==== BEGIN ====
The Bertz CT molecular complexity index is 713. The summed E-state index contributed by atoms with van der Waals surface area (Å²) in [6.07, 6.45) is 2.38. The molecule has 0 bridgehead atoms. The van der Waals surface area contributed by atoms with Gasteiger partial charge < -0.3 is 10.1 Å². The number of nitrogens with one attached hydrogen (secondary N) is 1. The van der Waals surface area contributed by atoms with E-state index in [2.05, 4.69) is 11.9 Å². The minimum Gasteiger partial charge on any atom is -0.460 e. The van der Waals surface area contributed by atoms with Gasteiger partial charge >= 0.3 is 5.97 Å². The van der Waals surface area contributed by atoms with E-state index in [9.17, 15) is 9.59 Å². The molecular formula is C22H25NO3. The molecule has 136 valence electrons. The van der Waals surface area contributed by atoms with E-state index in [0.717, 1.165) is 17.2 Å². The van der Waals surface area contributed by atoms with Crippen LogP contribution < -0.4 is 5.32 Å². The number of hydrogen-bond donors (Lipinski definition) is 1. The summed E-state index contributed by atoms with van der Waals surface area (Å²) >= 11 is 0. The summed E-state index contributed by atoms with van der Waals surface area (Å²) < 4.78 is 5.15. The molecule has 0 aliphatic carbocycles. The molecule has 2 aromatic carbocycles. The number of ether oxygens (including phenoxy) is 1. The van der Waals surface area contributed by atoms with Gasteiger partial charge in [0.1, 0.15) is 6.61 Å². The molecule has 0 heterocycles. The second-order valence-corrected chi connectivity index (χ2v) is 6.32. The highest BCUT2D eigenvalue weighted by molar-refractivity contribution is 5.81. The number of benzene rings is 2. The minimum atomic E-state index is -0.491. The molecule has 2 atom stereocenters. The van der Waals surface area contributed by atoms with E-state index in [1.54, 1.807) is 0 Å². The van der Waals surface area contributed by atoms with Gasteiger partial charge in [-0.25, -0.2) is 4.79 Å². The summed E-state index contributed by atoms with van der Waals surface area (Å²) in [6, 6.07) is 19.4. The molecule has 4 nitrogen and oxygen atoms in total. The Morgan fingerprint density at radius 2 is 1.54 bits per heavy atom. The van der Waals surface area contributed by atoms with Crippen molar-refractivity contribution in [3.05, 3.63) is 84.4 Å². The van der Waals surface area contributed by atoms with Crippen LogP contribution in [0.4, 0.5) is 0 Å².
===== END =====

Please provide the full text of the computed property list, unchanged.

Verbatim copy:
The Bertz CT molecular complexity index is 713. The summed E-state index contributed by atoms with van der Waals surface area (Å²) in [6.07, 6.45) is 2.38. The molecule has 0 bridgehead atoms. The van der Waals surface area contributed by atoms with Gasteiger partial charge < -0.3 is 10.1 Å². The number of nitrogens with one attached hydrogen (secondary N) is 1. The van der Waals surface area contributed by atoms with E-state index in [2.05, 4.69) is 11.9 Å². The minimum Gasteiger partial charge on any atom is -0.460 e. The van der Waals surface area contributed by atoms with Gasteiger partial charge >= 0.3 is 5.97 Å². The van der Waals surface area contributed by atoms with E-state index in [9.17, 15) is 9.59 Å². The molecular formula is C22H25NO3. The molecule has 136 valence electrons. The van der Waals surface area contributed by atoms with E-state index in [0.717, 1.165) is 17.2 Å². The van der Waals surface area contributed by atoms with Crippen LogP contribution < -0.4 is 5.32 Å². The number of hydrogen-bond donors (Lipinski definition) is 1. The summed E-state index contributed by atoms with van der Waals surface area (Å²) >= 11 is 0. The summed E-state index contributed by atoms with van der Waals surface area (Å²) < 4.78 is 5.15. The molecule has 0 aliphatic carbocycles. The molecule has 2 aromatic carbocycles. The number of ether oxygens (including phenoxy) is 1. The van der Waals surface area contributed by atoms with Gasteiger partial charge in [0.1, 0.15) is 6.61 Å². The molecule has 0 heterocycles. The second-order valence-corrected chi connectivity index (χ2v) is 6.32. The highest BCUT2D eigenvalue weighted by molar-refractivity contribution is 5.81. The number of benzene rings is 2. The minimum atomic E-state index is -0.491. The molecule has 2 atom stereocenters. The van der Waals surface area contributed by atoms with E-state index in [1.54, 1.807) is 0 Å². The van der Waals surface area contributed by atoms with Gasteiger partial charge in [-0.25, -0.2) is 4.79 Å². The summed E-state index contributed by atoms with van der Waals surface area (Å²) in [6, 6.07) is 19.4. The molecule has 4 nitrogen and oxygen atoms in total. The Morgan fingerprint density at radius 2 is 1.54 bits per heavy atom. The van der Waals surface area contributed by atoms with Crippen molar-refractivity contribution in [3.05, 3.63) is 84.4 Å². The van der Waals surface area contributed by atoms with Crippen LogP contribution in [0.4, 0.5) is 0 Å².